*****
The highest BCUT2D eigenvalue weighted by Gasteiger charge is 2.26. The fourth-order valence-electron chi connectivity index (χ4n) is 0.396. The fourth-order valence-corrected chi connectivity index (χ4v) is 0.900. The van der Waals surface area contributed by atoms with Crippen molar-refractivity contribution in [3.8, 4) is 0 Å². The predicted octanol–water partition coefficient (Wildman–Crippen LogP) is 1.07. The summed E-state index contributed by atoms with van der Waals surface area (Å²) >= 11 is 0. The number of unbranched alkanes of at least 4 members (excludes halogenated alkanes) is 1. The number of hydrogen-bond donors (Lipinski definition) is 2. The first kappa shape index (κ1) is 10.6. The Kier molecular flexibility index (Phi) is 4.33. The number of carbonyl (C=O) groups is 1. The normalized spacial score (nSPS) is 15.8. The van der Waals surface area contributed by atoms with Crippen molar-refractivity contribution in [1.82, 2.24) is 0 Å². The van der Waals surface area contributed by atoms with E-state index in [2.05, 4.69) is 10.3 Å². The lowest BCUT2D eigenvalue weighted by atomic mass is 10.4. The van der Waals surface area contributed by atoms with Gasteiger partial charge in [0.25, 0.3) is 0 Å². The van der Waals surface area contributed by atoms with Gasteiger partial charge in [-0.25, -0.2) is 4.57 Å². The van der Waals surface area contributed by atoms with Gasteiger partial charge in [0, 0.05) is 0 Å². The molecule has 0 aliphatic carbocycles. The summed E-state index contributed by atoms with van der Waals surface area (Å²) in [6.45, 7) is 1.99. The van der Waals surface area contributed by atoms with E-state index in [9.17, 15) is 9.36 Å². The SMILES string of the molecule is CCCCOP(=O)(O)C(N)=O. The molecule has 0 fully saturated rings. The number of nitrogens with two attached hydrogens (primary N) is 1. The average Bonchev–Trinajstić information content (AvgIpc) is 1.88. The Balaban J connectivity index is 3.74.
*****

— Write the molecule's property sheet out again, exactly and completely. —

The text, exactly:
The highest BCUT2D eigenvalue weighted by Gasteiger charge is 2.26. The fourth-order valence-electron chi connectivity index (χ4n) is 0.396. The fourth-order valence-corrected chi connectivity index (χ4v) is 0.900. The van der Waals surface area contributed by atoms with Crippen molar-refractivity contribution in [3.8, 4) is 0 Å². The predicted octanol–water partition coefficient (Wildman–Crippen LogP) is 1.07. The summed E-state index contributed by atoms with van der Waals surface area (Å²) >= 11 is 0. The number of unbranched alkanes of at least 4 members (excludes halogenated alkanes) is 1. The number of hydrogen-bond donors (Lipinski definition) is 2. The first kappa shape index (κ1) is 10.6. The Kier molecular flexibility index (Phi) is 4.33. The number of carbonyl (C=O) groups is 1. The normalized spacial score (nSPS) is 15.8. The van der Waals surface area contributed by atoms with Crippen molar-refractivity contribution in [1.82, 2.24) is 0 Å². The van der Waals surface area contributed by atoms with E-state index in [2.05, 4.69) is 10.3 Å². The lowest BCUT2D eigenvalue weighted by atomic mass is 10.4. The van der Waals surface area contributed by atoms with Gasteiger partial charge in [0.25, 0.3) is 0 Å². The van der Waals surface area contributed by atoms with Gasteiger partial charge in [-0.25, -0.2) is 4.57 Å². The van der Waals surface area contributed by atoms with Gasteiger partial charge in [0, 0.05) is 0 Å². The molecule has 0 aliphatic carbocycles. The summed E-state index contributed by atoms with van der Waals surface area (Å²) in [6.45, 7) is 1.99. The van der Waals surface area contributed by atoms with E-state index in [9.17, 15) is 9.36 Å². The SMILES string of the molecule is CCCCOP(=O)(O)C(N)=O. The molecule has 0 fully saturated rings. The number of nitrogens with two attached hydrogens (primary N) is 1. The average Bonchev–Trinajstić information content (AvgIpc) is 1.88. The Balaban J connectivity index is 3.74.